Date of Award

Spring 2-24-2022

Level of Access Assigned by Author

Open-Access Thesis

Degree Name

Doctor of Philosophy (PhD)




Carl P. Tripp

Second Committee Member

Douglas W. Bousfield

Third Committee Member

William M. Gramlich

Additional Committee Members

Barbara Cole

Mehdi Tajvidi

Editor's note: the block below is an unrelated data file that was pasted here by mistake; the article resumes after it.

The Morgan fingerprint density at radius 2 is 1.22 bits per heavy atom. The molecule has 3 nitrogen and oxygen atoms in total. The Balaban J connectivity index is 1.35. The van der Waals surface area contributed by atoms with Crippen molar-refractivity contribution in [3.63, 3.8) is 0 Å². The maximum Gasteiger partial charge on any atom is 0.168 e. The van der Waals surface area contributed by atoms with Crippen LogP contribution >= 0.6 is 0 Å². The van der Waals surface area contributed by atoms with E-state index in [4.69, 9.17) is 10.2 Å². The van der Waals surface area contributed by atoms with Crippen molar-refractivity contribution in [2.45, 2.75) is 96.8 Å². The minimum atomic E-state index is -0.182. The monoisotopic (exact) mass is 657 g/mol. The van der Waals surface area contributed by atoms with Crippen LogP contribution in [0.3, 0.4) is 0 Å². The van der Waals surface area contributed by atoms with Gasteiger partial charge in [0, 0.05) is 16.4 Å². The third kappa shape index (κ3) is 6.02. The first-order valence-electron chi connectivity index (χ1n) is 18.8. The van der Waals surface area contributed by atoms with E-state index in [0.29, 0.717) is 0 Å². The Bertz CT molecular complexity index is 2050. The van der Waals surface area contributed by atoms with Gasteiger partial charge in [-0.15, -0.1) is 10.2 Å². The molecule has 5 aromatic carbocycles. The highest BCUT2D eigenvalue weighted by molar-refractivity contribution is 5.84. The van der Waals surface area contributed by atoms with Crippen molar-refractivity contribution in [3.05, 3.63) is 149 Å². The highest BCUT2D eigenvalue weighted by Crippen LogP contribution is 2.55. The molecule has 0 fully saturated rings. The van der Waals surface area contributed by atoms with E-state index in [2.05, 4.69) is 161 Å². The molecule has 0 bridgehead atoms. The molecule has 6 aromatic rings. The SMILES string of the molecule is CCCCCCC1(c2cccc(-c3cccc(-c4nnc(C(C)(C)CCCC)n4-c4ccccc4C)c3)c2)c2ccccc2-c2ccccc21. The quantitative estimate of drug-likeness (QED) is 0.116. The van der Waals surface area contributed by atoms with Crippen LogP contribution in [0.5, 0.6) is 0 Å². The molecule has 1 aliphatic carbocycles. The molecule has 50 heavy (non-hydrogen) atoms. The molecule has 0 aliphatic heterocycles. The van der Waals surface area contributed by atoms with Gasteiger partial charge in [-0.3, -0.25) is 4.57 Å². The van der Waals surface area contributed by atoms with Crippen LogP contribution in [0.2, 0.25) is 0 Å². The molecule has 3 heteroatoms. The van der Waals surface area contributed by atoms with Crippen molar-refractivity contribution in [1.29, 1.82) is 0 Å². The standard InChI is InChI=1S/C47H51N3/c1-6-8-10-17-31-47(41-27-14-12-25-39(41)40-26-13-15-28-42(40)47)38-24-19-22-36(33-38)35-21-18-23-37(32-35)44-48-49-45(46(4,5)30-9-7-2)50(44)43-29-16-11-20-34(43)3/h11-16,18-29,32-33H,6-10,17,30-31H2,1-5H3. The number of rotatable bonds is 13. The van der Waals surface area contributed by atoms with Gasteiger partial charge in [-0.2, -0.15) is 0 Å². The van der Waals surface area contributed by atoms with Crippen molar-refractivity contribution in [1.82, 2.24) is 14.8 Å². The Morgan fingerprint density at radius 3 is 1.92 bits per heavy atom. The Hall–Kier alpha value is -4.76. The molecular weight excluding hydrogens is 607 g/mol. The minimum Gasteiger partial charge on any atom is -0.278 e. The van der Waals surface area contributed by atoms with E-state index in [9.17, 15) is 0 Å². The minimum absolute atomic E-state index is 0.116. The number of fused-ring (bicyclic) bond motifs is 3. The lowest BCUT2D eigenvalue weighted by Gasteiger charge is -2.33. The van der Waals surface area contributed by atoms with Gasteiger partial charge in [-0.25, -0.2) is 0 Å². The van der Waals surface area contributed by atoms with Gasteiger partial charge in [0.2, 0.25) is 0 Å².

A typical paper coating formulation contains anionically charged pigments and latex to provide a high-quality surface for printing. However, during application and drying, the latex can migrate to the surface or deep into the paper, resulting in weak coating layers or the need to use a high latex content to obtain the same strength properties. In this thesis, we have explored the introduction of cationically charged particles into the suspension as a way to reduce the amount of binder in the coatings, improve coating strength and reduce binder migration. With these aims in mind, we have generated cationic precipitated calcium carbonate and styrene-butadiene latex through adsorption of polyelectrolytes on their anionic counterparts and show that paper coatings, prepared using formulations of these cationic components, have higher coating strengths than coatings produced with conventional anionic formulations. While performing the charge reversal process, the particle size of the original anionic material is maintained. Furthermore, we show that cationic coating formulations can provide equal strength to the paper coatings at reduced binder levels. To reduce binder migration in the coatings, we explored using a mixed cationic-anionic formulation where an anionic latex binder is adsorbed on the surface of a cationic pigment to produce an overall anionic suspension. We show that latex-covered pigment suspensions have lower binder migration in paper coatings when compared to coatings produced with standard formulations. This is because the latex is fixed to the pigment and is not able to migrate independently from the pigment during the drying step. Building on the concept of mixed cationic/anionic particulate systems, we investigated its use to improve the dewatering of CNF/particulate suspensions. Specifically, we generated CNF/precipitated calcium carbonate (PCC) suspensions and show that the substitution of cationic PCC for traditional anionic PCC pigments leads to higher (up to 2.7 times) dewatering rates of the suspensions. The higher dewatering rate is shown to be the result of the adsorption of the anionic CNF on the cationic PCC particles. The resulting dry CNF/PCC films have Young’s moduli and tensile stress of up to 4 GPa and 60 MPa respectively. However, after being immersed in the water these films lost their mechanical properties Finally, to improve the water resistance of these films, we performed an acetylation reaction on the films using supercritical CO2 as the solvent.